IN RE: Marion Digney PEER

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Supreme Court, Appellate Division, Fourth Department, New York.

IN RE: Marion Digney PEER, Petitioner-Respondent, Pursuant to Article 81 of the Mental Hygiene Law for the Appointment of a Guardian of the Person and Property of Beryl R.D., an Alleged Incapacitated Person. Kevin A. Digney, Cross-Petitioner-Appellant.

    Decided: April 25, 2008

PRESENT:  SCUDDER, P.J., HURLBUTT, SMITH, CENTRA, AND PINE, JJ.Cote, Limpert & Van Dyke, LLP, Syracuse (M. Joanne Van Dyke of Counsel), for Cross-Petitioner-Appellant. Richard D. Grossman, Warren, Vermont, for Petitioner-Respondent. Costello, Cooney & Fearon, PLLC, Syracuse (Nicole M. Marlow of Counsel), for Respondent Warren W. Bader, as Public Administrator, C.T.A., of the Estate of Beryl R.D.

Petitioner commenced this proceeding pursuant to article 81 of the Mental Hygiene Law seeking appointment of a guardian of the person and property of her mother, an alleged incapacitated person (AIP), and cross-petitioner, the AIP's son, moved to dismiss the petition and to continue to allow him to act as his mother's guardian and to allow his mother to continue to reside with him.   The parties entered into a settlement agreement pursuant to which a third party was appointed as guardian for the AIP. The guardian raised issues concerning the propriety of certain transfers of property that were made by the AIP to cross-petitioner, and petitioner moved, inter alia, to hold cross-petitioner in contempt.   Supreme Court, sua sponte, directed the guardian to retain an accounting firm to conduct an audit of certain financial accounts.   Thereafter, the AIP died.

 We agree with cross-petitioner that the court abused its discretion in granting that part of petitioner's motion to hold cross-petitioner in contempt and ordering that he be committed to a correctional facility for a term of 90 days as punishment therefor.   We note at the outset that, although the order does not specify whether cross-petitioner was punished for criminal as opposed to civil contempt (see Judiciary Law §§ 750, 753;  Matter of Rose BB., 243 A.D.2d 999, 1000, 663 N.Y.S.2d 415;  Matter of Drimmer, 97 A.D.2d 792, 793, 468 N.Y.S.2d 533), we conclude based on the court's reference to sections 756 and 761 of the Judiciary Law that he was in fact punished for civil contempt.

 “A civil contempt is one where the rights of an individual have been harmed by the contemnor's failure to obey a court order ․ Any penalty imposed is designed not to punish but, rather, to compensate the injured private party or to coerce compliance with the court's mandate or both” (Matter of Department of Envtl. Protection of City of N.Y. v. Department of Envtl. Conservation of State of N.Y., 70 N.Y.2d 233, 239, 519 N.Y.S.2d 539, 513 N.E.2d 706).   Inasmuch as cross-petitioner complied with the court's orders, there was no reason to incarcerate him in order to coerce him to comply (see Judiciary Law § 774[1];  N.A. Dev. Co. v. Jones, 99 A.D.2d 238, 240, 472 N.Y.S.2d 363).   Indeed, although the order recites that the finding of contempt was based upon cross-petitioner's willful failure to provide documentation and information to a forensic accountant as ordered by the court, it is undisputed that cross-petitioner provided such documentation and information before the commitment order was issued.   In addition, there was no reason to incarcerate cross-petitioner herein inasmuch as “the rights of a party to the litigation [were not] prejudiced” (Department of Envtl. Protection of City of N.Y., 70 N.Y.2d at 239-240, 519 N.Y.S.2d 539, 513 N.E.2d 706).   Neither petitioner nor the guardian for the AIP established that they sustained “an injury requiring vindication” (Matter of Aida C., 44 A.D.3d 110, 117, 840 N.Y.S.2d 516).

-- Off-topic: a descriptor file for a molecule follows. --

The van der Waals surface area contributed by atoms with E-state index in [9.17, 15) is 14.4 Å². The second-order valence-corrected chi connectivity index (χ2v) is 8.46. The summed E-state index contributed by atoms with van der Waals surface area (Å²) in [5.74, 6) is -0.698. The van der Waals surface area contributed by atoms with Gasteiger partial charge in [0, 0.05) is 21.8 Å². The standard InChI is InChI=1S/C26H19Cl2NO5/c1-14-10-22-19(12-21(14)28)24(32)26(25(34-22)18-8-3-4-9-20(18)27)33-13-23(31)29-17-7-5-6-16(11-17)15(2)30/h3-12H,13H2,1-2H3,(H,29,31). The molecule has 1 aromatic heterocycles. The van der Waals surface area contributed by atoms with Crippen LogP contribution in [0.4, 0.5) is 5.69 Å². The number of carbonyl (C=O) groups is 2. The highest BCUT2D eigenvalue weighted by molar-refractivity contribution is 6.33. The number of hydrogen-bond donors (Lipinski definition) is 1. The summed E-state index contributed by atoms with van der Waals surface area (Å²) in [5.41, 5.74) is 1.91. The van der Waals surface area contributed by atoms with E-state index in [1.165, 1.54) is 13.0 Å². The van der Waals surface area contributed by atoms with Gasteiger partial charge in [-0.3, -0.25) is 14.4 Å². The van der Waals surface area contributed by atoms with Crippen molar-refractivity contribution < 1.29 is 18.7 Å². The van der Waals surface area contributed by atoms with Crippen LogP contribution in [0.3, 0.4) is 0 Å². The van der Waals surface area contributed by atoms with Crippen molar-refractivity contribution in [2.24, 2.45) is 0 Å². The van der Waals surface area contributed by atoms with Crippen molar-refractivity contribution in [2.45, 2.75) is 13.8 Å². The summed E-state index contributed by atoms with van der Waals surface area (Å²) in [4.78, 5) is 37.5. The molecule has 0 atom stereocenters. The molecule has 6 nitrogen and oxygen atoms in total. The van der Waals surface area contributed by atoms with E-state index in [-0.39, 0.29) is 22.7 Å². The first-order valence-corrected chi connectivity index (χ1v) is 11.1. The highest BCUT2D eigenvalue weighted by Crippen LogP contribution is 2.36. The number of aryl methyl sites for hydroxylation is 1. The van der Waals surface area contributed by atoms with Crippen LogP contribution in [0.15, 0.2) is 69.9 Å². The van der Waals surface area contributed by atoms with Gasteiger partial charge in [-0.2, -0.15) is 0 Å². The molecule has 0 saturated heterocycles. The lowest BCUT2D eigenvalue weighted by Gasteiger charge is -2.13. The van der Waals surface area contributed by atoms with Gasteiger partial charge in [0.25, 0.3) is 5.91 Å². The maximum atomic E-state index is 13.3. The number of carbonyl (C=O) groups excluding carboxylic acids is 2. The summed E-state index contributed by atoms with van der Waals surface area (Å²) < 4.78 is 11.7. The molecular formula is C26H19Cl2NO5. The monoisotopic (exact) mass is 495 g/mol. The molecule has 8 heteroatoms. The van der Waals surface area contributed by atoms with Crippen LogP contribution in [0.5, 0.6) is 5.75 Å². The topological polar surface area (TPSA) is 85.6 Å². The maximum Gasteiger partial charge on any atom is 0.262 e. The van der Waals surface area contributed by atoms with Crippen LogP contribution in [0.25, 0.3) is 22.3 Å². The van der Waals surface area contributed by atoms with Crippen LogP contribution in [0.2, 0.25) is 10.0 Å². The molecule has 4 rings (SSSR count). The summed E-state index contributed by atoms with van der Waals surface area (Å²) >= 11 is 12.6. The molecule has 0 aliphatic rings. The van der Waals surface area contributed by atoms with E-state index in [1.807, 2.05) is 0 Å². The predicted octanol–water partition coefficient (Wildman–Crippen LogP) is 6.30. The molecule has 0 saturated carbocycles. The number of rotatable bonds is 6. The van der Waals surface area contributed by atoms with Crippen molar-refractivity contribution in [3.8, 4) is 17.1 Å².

We further agree with cross-petitioner that the court should have granted his application, set forth in his opposition to petitioner's motion to hold him in contempt, seeking to transfer the remainder of the proceeding concerning the AIP to Surrogate's Court after her death (see N.Y. Const., art. VI, § 19 [a] ).   Because “Surrogate's Court must ultimately determine distribution of [the AIP's] estate and [we are] desirous of expediting the resolution of th[is] matter[ ], we find that the administration of justice will be better served by transferring the Mental Hygiene Law article 81 proceeding[ ] to Surrogate's Court” (Matter of Rose BB., 262 A.D.2d 805, 807, 692 N.Y.S.2d 237, lv. dismissed 93 N.Y.2d 1039, 697 N.Y.S.2d 560, 719 N.E.2d 920).

It is hereby ORDERED that the order so appealed from is unanimously reversed on the law without costs, that part of petitioner's motion to hold cross-petitioner in contempt is denied, cross-petitioner's application is granted and the remainder of the proceeding is transferred to Surrogate's Court, Onondaga County.


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